More and more people want to decrease their daily intake of animal protein, some of them for ethical reasons, others in a bid to improve their health.
Decreasing the amount of meat, milk and eggs we eat, leads many of us to clash with oureducation in which we think that only animals can provide the protein necessary for the maintenance of health.
In this article we will try to address all the alternatives that nature has to offer.
What are proteins?
Proteins, along with carbohydrates and lipids (fats) are macronutrients. They are essential nutrients which provide energy and material for growth and regeneration in our body.
Specifically, proteins are molecules composed of amino acids, kind of like small “bricks” that are used for the construction of the larger molecule, the protein. There are around 20 different amino acids, 8 of which are deemed “essential” because the human body cannot create them.
These amino acids therefore have to be consumed through the diet. Food from animal origin has a better amino acid profile because they contain all the essential amino acids in good quantities; food from vegetable origin however is usually deficient in one or more essential amino acids. For this reason they are called “incomplete protein” sources.
Unlike animal protein however, plant proteins are devoid of fat and produce less waste products during their break down in the body. This causes less fatigue and overload in the kidneys.
What are good sources of vegetable proteins?
Listed below are the vegetables that contain the most proteins. As a comparison with an animal protein, parmesan cheese contains 33g of protein per 100.
LEGUMES: legumes are the richest plant source of proteins in nature. Just eat them in association with cereals to get all the amino acids missing in comparison to meat. Some examples per 100g include:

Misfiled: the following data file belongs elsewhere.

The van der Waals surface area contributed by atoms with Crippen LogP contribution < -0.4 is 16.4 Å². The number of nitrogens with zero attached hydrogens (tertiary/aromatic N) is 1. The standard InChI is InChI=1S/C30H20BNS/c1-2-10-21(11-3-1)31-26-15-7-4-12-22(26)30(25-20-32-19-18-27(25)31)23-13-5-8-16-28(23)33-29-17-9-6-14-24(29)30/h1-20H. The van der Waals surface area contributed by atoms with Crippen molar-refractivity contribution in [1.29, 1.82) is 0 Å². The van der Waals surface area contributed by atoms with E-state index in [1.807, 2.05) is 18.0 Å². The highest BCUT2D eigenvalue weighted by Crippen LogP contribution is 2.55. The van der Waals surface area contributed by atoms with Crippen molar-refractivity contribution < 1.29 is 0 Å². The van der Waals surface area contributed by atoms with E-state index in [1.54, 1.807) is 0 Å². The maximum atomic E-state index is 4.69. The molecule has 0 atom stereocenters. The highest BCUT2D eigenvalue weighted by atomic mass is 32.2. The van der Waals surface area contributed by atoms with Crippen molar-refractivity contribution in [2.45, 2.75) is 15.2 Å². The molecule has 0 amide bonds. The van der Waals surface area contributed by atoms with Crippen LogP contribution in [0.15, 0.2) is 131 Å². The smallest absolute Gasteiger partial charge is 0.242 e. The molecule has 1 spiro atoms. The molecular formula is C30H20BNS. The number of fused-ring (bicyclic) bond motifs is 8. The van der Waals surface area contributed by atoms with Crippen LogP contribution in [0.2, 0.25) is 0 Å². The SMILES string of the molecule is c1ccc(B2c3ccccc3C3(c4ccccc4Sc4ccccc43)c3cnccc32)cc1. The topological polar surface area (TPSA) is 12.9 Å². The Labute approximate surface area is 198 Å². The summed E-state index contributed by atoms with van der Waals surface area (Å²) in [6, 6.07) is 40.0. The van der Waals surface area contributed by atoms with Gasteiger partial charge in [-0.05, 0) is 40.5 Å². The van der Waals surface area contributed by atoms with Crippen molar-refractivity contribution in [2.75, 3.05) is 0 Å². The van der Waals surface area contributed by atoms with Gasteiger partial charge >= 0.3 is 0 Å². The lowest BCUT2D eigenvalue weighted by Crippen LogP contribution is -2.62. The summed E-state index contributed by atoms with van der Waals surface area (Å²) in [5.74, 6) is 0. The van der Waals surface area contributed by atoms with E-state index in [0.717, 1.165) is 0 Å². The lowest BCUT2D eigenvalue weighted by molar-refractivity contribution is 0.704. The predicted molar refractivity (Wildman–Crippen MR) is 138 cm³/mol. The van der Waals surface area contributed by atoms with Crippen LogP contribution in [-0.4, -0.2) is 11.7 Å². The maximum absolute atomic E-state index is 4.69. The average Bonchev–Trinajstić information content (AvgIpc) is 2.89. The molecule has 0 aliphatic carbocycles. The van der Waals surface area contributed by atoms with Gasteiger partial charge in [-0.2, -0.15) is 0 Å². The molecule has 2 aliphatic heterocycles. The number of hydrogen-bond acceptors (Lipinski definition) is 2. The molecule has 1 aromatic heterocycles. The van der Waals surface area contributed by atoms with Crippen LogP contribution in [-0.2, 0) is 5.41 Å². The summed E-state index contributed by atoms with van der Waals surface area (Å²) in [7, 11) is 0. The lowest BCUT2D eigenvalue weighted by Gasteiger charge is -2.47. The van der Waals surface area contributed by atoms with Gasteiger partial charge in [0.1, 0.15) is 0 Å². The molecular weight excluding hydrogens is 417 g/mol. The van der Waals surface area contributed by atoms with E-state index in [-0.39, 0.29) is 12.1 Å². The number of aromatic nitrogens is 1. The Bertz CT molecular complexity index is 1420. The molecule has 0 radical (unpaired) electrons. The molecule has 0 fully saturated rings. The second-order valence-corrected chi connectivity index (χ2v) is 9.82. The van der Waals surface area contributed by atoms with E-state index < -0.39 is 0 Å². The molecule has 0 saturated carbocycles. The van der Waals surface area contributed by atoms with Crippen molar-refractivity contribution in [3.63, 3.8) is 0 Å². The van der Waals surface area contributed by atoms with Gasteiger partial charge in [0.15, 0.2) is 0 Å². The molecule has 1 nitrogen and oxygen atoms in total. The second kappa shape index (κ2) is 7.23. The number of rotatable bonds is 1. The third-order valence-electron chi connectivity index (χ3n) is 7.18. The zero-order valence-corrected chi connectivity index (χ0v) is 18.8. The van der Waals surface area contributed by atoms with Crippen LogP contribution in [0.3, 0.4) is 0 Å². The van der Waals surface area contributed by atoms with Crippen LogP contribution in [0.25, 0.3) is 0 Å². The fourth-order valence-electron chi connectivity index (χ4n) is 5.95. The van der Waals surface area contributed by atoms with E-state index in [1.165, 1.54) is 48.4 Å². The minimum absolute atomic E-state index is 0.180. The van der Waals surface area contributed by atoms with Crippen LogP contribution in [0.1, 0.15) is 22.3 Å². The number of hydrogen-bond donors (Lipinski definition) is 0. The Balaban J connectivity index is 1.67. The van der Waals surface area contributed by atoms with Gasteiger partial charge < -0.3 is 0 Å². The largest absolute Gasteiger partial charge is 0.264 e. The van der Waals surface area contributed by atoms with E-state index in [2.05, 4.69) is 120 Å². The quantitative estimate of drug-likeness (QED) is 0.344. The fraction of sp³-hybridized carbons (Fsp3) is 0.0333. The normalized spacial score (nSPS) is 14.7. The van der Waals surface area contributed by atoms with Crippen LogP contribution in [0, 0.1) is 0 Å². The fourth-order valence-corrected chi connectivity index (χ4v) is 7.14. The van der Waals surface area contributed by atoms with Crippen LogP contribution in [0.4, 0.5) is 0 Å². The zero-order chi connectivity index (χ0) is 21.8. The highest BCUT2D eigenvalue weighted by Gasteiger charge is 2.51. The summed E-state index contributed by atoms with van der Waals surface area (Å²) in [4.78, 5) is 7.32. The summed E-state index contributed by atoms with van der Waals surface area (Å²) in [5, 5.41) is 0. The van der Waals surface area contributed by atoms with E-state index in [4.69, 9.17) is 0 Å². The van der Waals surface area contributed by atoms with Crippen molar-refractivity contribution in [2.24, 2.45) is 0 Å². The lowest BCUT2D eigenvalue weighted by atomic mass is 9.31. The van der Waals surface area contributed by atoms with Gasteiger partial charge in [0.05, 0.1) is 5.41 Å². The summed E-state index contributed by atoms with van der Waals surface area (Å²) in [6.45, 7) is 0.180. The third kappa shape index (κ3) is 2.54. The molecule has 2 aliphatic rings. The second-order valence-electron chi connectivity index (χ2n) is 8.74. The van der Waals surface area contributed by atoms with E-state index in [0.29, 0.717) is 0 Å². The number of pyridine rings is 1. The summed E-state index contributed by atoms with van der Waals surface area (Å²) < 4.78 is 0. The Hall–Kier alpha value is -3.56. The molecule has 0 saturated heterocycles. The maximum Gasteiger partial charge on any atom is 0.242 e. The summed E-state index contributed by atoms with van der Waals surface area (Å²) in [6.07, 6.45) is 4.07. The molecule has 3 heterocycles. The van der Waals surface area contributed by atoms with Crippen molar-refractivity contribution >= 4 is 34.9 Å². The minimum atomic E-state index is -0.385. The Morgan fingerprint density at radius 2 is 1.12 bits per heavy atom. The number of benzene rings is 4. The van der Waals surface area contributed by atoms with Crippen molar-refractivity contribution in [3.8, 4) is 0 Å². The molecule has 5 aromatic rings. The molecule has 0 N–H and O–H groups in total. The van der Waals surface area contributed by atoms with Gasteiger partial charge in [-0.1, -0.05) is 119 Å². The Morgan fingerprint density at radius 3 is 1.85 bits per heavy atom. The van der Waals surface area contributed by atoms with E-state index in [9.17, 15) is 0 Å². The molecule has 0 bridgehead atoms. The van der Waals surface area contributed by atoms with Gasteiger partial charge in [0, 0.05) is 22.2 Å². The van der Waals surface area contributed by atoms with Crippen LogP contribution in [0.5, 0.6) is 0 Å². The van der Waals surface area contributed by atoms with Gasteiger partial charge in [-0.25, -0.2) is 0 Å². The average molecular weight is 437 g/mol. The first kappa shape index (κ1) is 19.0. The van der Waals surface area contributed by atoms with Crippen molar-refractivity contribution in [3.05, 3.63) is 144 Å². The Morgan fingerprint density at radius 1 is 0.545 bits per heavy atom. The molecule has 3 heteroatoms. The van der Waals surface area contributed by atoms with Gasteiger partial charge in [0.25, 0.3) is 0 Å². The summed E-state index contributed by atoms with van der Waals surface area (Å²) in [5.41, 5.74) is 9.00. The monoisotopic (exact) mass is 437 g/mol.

- Chickpeas 19g
- Beans 12g
- Beans 20g
- Soy 37g
- Peas 22g
- Lentils 23g
CEREALS: These include spelt, wheat (bread and pasta), and soy flour, which contain an average of 10 grams of protein for every 100g. By combining cereals with legumes, we get all the necessary amino acids for our body.
SEEDS: chia, hemp, pumpkin and sunflower seeds are rich in proteins.
ALGAE: An excellent source of protein with 6 grams of protein for every 100 grams of dried seaweed. Spirulina is a good example and can be found in most organic shops.
TOFU, TEMPEH AND SEITAN: Are products derived from soy beans, and wheat. They are rich in vegetable protein with 8 to 10g per 100g.
DRIED FRUIT: dried fruit is an incredibly rich source of plant proteins, especially pine nuts, here are the values per 100g of product:
- Pine nuts 31g
- Peanuts 29g
- Almonds 22g
- Pistachios 18g
- Cashew nuts 15g
- Hazelnuts 13g
QUINOA: quinoa is a food that looks like a grain but is derived from a plant of the spinach family which can be cooked like millet or couscous. It is very high in vegetable proteins, with 14g in every 100g.
VEGETABLES: Among the vegetables, the most protein-rich are broccoli, artichokes, cabbage, spinach, red peppers, asparagus, and potatoes.
VEGETABLE MILK AND YOGURT : dairy-free milk and yogurt can also provide proteins, the highest being soy milk and yogurt.
In order to avoid a protein deficiency when following a diet that is primarily plant-based, combining foods is essential. Choosing foods from the different groups mentioned above at each meal will help you to meet your protein requirements.